If you follow tech news at all, you’ve probably noticed an awful lot of discussion about net neutrality and/or reclassifying broadband lately. Hell, you may have heard something about it even if you don’t follow tech news. Why? Because it’s actually a pretty big deal.
Attention webizens… today is the launch that the Internet Defense League. In their own words: “When the internet’s in danger and we need millions of people to act, the League will ask its members to broadcast an action. (Say, a prominent message asking everyone to call their elected leaders.) With the combined reach of our websites and social networks, we can be massively more effective than any one organization.”
A lot of people on the net lately have been pushing the idea that CISPA is the new SOPA. That may be overstating things a bit, but it doesn’t change the fact that CISPA is yet another bad piece of legislation penned by people who seem to have no clue about how the internet works.
Last week, the internet spoke out against the SOPA and PIPA legislation in Congress. The result was that both bills were shelved for the time being. But since then, something new has popped up on the techie radar.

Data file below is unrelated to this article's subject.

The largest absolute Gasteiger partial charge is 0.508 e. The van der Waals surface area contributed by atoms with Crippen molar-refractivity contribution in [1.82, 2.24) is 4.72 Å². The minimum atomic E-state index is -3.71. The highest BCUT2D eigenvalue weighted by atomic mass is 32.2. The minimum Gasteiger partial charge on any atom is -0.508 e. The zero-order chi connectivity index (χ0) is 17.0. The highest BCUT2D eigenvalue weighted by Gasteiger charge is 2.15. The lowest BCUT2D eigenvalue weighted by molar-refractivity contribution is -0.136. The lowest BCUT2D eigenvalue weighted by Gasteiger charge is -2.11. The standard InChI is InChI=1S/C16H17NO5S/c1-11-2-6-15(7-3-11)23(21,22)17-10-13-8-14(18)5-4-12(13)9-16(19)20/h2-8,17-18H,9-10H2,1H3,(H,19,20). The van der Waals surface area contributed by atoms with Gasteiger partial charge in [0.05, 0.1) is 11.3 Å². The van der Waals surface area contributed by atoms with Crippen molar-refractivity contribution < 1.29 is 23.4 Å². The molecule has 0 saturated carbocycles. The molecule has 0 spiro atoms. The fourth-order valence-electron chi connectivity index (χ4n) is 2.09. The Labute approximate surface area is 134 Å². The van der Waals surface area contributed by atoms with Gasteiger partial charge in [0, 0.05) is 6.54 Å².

Opposition of the SOPA legislation has become a lot more vocal over the past week or so… largely owing to the upcoming SOPA Blackout Day on January 18. At the same time, I’ve noticed a trend. People who oppose SOPA are being accused of wanting to protect piracy.
For those keeping up with tech news, the internet is gearing up for a fight. Beginning with Reddit.com, serveral sites have pledged to go dark on January 18 in protest of SOPA and PIPA, the internet blacklist legislation currently making there way through Congress.
There’s a huge amount of opposition for the Stop Online Piracy Act (SOPA) from the public, which has resulted in delays of voting, numerous amendments, and a lengthy hearing process. All of which is good, because SOPA is an awful piece of legislation.
Unless you’ve been living under a rock lately, if you’re in the tech industry odds are you’ve heard of PIPA and SOPA, currently making their way through the Senate and the House, respectively.